OSHA’s Emergency Temporary Standard Regarding COVID Vaccinations for Large Employers

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Patricia Tsipras

November 5, 2021

January 26, 2022 Update: Yesterday, OSHA announced that it was withdrawing the vaccinate-or-test mandate for large employers.  However, employers should expect a new – perhaps more narrowly tailored – rule in the future.

January 14, 2022 Update: Yesterday, the United States Supreme Court stayed the Occupational Safety and Health Administration’s (OSHA) vaccinate-or-test mandate for large employers, finding that OSHA is authorized to establish safety standards for the workplace, but is not authorized to set broader public health standards. The majority of the Justices believe that OSHA’s mandate exceeds its authority to regulate the workplace. In a concurring opinion, Justices Gorsuch, Thomas, and Alito concluded that state and local governments, not the federal government, could impose mandates like the one OSHA sought to impose. Justices Breyer, Sotomayor, and Kagan dissented, saying that OSHA’s mandate falls within their core mission, that the public interests weigh in favor of enforcing it, and that the Supreme Court should not second-guess the experts. Labor Secretary Marty Walsh expressed disappointment in the decision and noted that OSHA will do everything in its existing authority to hold businesses accountable for protecting workers, including under the Covid-19 National Emphasis Program and General Duty Clause.

December 20, 2021 Update:  On Friday, December 17, 2021, the United States Court of Appeals for the Sixth Circuit – with which all of the lawsuits related to OSHA’s Emergency Temporary Standard were consolidated – lifted the stay that the Fifth Circuit Court of Appeals put in place last month.  The decision already has been appealed to the United States Supreme Court.  OSHA will not enforce any of the requirements of the ETS until January 10, 2022, and does not intend to issue citations for non-compliance until February 9, 2022, as long as employers are exercising reasonable, good faith efforts to come into compliance with the ETS.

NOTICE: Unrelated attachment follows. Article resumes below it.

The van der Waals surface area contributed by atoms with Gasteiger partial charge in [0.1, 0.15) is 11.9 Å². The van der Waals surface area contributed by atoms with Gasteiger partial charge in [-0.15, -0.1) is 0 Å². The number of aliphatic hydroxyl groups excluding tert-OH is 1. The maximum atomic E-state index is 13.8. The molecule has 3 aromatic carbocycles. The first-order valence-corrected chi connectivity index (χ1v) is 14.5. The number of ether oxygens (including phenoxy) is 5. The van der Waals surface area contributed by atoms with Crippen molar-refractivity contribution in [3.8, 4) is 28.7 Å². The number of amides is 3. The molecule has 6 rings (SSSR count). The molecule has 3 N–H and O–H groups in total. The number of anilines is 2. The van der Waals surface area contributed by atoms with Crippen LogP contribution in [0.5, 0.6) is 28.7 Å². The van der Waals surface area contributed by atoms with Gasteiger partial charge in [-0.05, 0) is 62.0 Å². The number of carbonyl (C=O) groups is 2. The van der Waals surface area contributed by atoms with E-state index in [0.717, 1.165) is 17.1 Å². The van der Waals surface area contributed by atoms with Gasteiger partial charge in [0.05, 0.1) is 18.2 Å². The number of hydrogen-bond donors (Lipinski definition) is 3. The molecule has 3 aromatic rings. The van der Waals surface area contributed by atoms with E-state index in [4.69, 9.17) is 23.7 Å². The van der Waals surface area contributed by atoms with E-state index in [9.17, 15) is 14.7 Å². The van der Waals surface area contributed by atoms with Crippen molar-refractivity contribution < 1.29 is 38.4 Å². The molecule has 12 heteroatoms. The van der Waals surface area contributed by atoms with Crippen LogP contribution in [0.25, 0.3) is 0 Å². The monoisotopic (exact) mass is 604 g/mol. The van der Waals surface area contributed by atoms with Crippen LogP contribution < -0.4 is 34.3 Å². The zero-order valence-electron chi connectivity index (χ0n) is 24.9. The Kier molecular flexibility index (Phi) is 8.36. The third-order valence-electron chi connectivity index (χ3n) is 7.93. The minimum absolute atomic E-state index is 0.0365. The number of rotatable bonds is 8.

November 15, 2021 Update:  On Friday, November 12, 2021, the United States Court of Appeals for the Fifth Circuit granted a motion to stay OSHA’s Emergency Temporary Standard.  As a result, OSHA has suspended activities related to the implementation and enforcement of the Standard pending future developments in the litigation, which we expect will entail the consolidation of all similar lawsuits before one appellate court and appeals to the United States Supreme Court.

November 6, 2021 Update:  The United States Court of Appeals for the Fifth Circuit has stayed the mandate discussed below.  However, given the deadlines associated with the mandate, we recommend that employers work toward compliance.

On November 4, 2021, the Occupational Safety and Health Administration (OSHA) released its Emergency Temporary Standard (ETS) to require employers with at least 100 employees to either mandate COVID-19 vaccination or mandate workplace mask-wearing and weekly COVID-19 testing for the unvaccinated.

The ETS requires all unvaccinated workers to begin wearing masks by December 5 and to provide a negative COVID-19 test on a weekly basis beginning January 4.  The deadline for federal contractors to comply has been pushed back to January 4.

Compliance with the ETS